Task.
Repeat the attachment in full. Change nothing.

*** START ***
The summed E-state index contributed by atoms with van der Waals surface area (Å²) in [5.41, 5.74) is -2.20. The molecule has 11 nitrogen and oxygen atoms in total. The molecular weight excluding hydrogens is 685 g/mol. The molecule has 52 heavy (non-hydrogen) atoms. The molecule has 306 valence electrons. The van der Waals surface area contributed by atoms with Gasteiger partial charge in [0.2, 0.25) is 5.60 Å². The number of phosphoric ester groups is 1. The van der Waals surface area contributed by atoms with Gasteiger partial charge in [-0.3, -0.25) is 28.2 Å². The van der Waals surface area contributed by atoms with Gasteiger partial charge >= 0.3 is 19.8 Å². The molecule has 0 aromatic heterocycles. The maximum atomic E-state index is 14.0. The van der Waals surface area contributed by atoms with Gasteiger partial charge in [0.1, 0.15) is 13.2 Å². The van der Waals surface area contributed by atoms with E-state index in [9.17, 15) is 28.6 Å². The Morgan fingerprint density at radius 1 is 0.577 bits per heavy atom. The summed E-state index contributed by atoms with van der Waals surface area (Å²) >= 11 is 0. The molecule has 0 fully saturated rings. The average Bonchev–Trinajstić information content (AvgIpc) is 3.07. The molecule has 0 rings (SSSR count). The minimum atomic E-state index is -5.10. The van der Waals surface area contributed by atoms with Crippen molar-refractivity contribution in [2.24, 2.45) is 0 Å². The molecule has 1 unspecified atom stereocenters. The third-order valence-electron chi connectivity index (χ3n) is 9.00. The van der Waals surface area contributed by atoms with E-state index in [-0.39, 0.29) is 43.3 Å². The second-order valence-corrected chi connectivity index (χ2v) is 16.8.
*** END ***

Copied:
The summed E-state index contributed by atoms with van der Waals surface area (Å²) in [5.41, 5.74) is -2.20. The molecule has 11 nitrogen and oxygen atoms in total. The molecular weight excluding hydrogens is 685 g/mol. The molecule has 52 heavy (non-hydrogen) atoms. The molecule has 306 valence electrons. The van der Waals surface area contributed by atoms with Gasteiger partial charge in [0.2, 0.25) is 5.60 Å². The number of phosphoric ester groups is 1. The van der Waals surface area contributed by atoms with Gasteiger partial charge in [-0.3, -0.25) is 28.2 Å². The van der Waals surface area contributed by atoms with Gasteiger partial charge >= 0.3 is 19.8 Å². The molecule has 0 aromatic heterocycles. The maximum atomic E-state index is 14.0. The van der Waals surface area contributed by atoms with Gasteiger partial charge in [0.1, 0.15) is 13.2 Å². The van der Waals surface area contributed by atoms with E-state index in [9.17, 15) is 28.6 Å². The Morgan fingerprint density at radius 1 is 0.577 bits per heavy atom. The summed E-state index contributed by atoms with van der Waals surface area (Å²) >= 11 is 0. The molecule has 0 fully saturated rings. The average Bonchev–Trinajstić information content (AvgIpc) is 3.07. The molecule has 0 rings (SSSR count). The minimum atomic E-state index is -5.10. The van der Waals surface area contributed by atoms with Crippen molar-refractivity contribution in [2.24, 2.45) is 0 Å². The molecule has 1 unspecified atom stereocenters. The third-order valence-electron chi connectivity index (χ3n) is 9.00. The van der Waals surface area contributed by atoms with E-state index in [-0.39, 0.29) is 43.3 Å². The second-order valence-corrected chi connectivity index (χ2v) is 16.8.